Assessing gene expression patterns was the primary purpose of one of the papers, and the analysis showed a noticeable pattern driven by water temperature. Plankton communities in polar waters were more likely to change their composition while communities in warmer waters were more likely to remain the same but change the activation of their genes.

“In the polar regions, community changes are what dominate, and in non-polar regions, gene expression changes are what dominate. Community change suggests a limit to adaptability. That’s really striking because it says something about polar waters: Their microbes may not be ready for climate change,” said Sullivan, who also holds a faculty appointment in civil, environmental and geodetic engineering and is co-director of Ohio State’s Infectious Diseases Institute Microbial Communities Program.

To identify the diversity of groups among the plankton, scientists used two types of data: “barcode” gene markers unique to specific groups of organisms not visible to the naked eye, and imaging data of bigger and more complex organisms. Artificial intelligence was used to interpret the imaging data – only after more than two dozen experts analyzed hundreds of thousands of images to classify what they depicted.

After identifying the diversity trends, scientists generated tens of thousands of models to project how warming of the oceans and related microbial shifts might affect the organisms’ functions. Their estimates, comparing current figures to future predictions, suggested the shifts could bring severe reductions to fish catches and carbon absorption.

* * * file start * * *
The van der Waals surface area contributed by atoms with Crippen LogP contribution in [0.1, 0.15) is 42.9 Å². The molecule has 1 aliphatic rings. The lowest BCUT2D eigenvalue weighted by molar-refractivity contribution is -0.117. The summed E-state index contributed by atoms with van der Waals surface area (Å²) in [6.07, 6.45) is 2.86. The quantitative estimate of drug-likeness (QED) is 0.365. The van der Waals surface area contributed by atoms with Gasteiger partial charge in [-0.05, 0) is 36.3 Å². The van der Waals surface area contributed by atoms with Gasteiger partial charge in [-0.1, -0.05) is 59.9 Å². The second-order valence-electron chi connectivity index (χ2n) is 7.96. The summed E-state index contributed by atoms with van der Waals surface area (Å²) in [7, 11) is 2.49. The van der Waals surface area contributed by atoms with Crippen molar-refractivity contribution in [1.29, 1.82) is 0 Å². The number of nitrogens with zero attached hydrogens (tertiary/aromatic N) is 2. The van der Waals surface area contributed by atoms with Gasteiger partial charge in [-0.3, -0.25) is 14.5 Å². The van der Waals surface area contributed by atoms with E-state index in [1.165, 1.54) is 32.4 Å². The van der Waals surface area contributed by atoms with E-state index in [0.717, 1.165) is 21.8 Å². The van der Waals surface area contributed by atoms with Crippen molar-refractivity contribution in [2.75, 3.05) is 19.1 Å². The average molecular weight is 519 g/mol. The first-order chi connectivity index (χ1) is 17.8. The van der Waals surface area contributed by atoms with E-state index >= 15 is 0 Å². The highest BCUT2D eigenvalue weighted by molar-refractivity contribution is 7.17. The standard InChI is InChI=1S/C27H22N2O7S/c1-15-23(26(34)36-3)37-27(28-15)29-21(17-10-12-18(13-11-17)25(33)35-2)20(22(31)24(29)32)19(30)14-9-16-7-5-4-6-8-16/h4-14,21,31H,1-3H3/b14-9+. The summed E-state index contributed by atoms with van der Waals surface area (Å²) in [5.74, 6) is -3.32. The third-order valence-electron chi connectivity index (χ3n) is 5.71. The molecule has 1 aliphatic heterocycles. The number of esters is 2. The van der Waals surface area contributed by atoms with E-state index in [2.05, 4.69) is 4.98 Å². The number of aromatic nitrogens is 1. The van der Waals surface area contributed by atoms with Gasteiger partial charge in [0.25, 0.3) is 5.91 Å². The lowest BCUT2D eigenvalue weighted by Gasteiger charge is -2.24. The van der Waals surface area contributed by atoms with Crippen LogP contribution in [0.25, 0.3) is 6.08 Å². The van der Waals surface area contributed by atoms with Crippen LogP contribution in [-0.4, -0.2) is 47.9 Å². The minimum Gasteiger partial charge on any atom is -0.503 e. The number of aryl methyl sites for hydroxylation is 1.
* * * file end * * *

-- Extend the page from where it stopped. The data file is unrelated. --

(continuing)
In a May 2019 Cell paper, Sullivan’s lab reported the discovery that one group of plankton buck the trend of lower diversity in polar regions as part of their identification and mapping of nearly 200,000 new viral species throughout the global oceans. While microbes are essential contributors to all life on the planet, viruses that infect or interact with them have a variety of influences on microbial functions.

Sullivan is the virus coordinator for Tara. He suspects that a virus type that infects bacteria known as a phage, when scaled up in an engineering framework, could be used as a therapeutic device to correct microbial problems – in humans and plants to fight pathogens and superbugs, and in the world’s oceans to combat climate change. Analyzing the feasibility of this concept in a variety of settings is a key component of his lab’s work.

Additional Ohio State co-authors on the papers were former graduate student Ahmed Zayed, now a postdoc at Ohio State; former graduate student Ann Gregory, now a postdoc at KU Leuven, Belgium; and former postdoc Simon Roux, now at the Department of Energy Joint Genome Institute. These studies were led by Shinichi Sunagawa of the Institute of Microbiology and Swiss Institute of Bioinformatics, ETH Zurich, and Chris Bowler and Lucie Zinger from the École Normale Superieure, Paris.

The work is sponsored by multiple international organizations and agencies, including the Gordon and Betty Moore Foundation and the National Science Foundation. The Ohio Supercomputer Center provided computational support.